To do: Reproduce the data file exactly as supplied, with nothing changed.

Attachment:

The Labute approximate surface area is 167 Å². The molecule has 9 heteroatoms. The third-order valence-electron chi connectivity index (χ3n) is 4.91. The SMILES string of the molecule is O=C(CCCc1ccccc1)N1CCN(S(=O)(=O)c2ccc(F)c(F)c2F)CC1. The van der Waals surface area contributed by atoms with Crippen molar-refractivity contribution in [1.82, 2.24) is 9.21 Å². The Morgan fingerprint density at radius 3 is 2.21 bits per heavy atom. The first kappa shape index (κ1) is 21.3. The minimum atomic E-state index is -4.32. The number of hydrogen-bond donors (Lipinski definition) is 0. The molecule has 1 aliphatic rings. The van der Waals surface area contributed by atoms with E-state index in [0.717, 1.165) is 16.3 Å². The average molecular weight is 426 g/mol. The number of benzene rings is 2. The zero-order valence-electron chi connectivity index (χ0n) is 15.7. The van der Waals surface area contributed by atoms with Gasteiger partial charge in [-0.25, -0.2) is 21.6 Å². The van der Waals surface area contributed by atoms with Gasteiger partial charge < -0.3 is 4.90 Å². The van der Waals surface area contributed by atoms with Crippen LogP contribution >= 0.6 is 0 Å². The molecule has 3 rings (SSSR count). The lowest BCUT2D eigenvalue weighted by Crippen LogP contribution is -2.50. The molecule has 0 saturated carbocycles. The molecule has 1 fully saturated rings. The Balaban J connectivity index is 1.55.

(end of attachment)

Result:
The Labute approximate surface area is 167 Å². The molecule has 9 heteroatoms. The third-order valence-electron chi connectivity index (χ3n) is 4.91. The SMILES string of the molecule is O=C(CCCc1ccccc1)N1CCN(S(=O)(=O)c2ccc(F)c(F)c2F)CC1. The van der Waals surface area contributed by atoms with Crippen molar-refractivity contribution in [1.82, 2.24) is 9.21 Å². The Morgan fingerprint density at radius 3 is 2.21 bits per heavy atom. The first kappa shape index (κ1) is 21.3. The minimum atomic E-state index is -4.32. The number of hydrogen-bond donors (Lipinski definition) is 0. The molecule has 1 aliphatic rings. The van der Waals surface area contributed by atoms with E-state index in [0.717, 1.165) is 16.3 Å². The average molecular weight is 426 g/mol. The number of benzene rings is 2. The zero-order valence-electron chi connectivity index (χ0n) is 15.7. The van der Waals surface area contributed by atoms with Gasteiger partial charge in [-0.25, -0.2) is 21.6 Å². The van der Waals surface area contributed by atoms with Gasteiger partial charge < -0.3 is 4.90 Å². The van der Waals surface area contributed by atoms with Crippen LogP contribution >= 0.6 is 0 Å². The molecule has 3 rings (SSSR count). The lowest BCUT2D eigenvalue weighted by Crippen LogP contribution is -2.50. The molecule has 0 saturated carbocycles. The molecule has 1 fully saturated rings. The Balaban J connectivity index is 1.55.